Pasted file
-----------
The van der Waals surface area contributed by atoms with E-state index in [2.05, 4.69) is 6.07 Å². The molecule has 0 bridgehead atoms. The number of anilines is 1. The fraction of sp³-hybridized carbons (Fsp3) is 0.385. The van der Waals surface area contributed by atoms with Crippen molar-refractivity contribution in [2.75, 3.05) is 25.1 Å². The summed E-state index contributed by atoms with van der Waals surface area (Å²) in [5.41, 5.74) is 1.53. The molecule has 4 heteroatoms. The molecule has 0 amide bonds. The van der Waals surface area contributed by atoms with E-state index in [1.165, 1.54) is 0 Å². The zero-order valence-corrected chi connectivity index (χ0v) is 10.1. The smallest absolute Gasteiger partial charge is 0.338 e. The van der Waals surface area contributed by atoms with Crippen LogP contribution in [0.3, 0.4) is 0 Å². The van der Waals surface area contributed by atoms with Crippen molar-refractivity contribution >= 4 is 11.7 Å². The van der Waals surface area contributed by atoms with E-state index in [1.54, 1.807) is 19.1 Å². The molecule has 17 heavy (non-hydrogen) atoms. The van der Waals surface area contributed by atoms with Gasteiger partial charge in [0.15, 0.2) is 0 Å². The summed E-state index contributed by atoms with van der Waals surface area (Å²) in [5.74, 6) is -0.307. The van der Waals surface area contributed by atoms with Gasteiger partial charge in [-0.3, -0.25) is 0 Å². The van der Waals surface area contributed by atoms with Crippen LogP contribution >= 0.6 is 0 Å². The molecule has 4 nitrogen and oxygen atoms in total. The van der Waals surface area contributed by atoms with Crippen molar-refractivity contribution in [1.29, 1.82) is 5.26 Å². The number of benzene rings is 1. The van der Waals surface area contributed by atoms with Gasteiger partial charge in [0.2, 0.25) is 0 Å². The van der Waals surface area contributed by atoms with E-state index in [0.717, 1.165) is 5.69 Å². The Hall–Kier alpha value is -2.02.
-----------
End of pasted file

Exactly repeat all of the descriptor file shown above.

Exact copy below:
The van der Waals surface area contributed by atoms with E-state index in [2.05, 4.69) is 6.07 Å². The molecule has 0 bridgehead atoms. The number of anilines is 1. The fraction of sp³-hybridized carbons (Fsp3) is 0.385. The van der Waals surface area contributed by atoms with Crippen molar-refractivity contribution in [2.75, 3.05) is 25.1 Å². The summed E-state index contributed by atoms with van der Waals surface area (Å²) in [5.41, 5.74) is 1.53. The molecule has 4 heteroatoms. The molecule has 0 amide bonds. The van der Waals surface area contributed by atoms with E-state index in [1.165, 1.54) is 0 Å². The zero-order valence-corrected chi connectivity index (χ0v) is 10.1. The smallest absolute Gasteiger partial charge is 0.338 e. The van der Waals surface area contributed by atoms with Crippen LogP contribution in [0.3, 0.4) is 0 Å². The van der Waals surface area contributed by atoms with Crippen molar-refractivity contribution >= 4 is 11.7 Å². The van der Waals surface area contributed by atoms with E-state index in [1.54, 1.807) is 19.1 Å². The molecule has 17 heavy (non-hydrogen) atoms. The van der Waals surface area contributed by atoms with Gasteiger partial charge in [0.15, 0.2) is 0 Å². The summed E-state index contributed by atoms with van der Waals surface area (Å²) in [5.74, 6) is -0.307. The van der Waals surface area contributed by atoms with Gasteiger partial charge in [-0.3, -0.25) is 0 Å². The van der Waals surface area contributed by atoms with Crippen LogP contribution >= 0.6 is 0 Å². The molecule has 4 nitrogen and oxygen atoms in total. The van der Waals surface area contributed by atoms with Crippen molar-refractivity contribution in [1.29, 1.82) is 5.26 Å². The number of benzene rings is 1. The van der Waals surface area contributed by atoms with Gasteiger partial charge in [0.2, 0.25) is 0 Å². The van der Waals surface area contributed by atoms with E-state index in [0.717, 1.165) is 5.69 Å². The Hall–Kier alpha value is -2.02.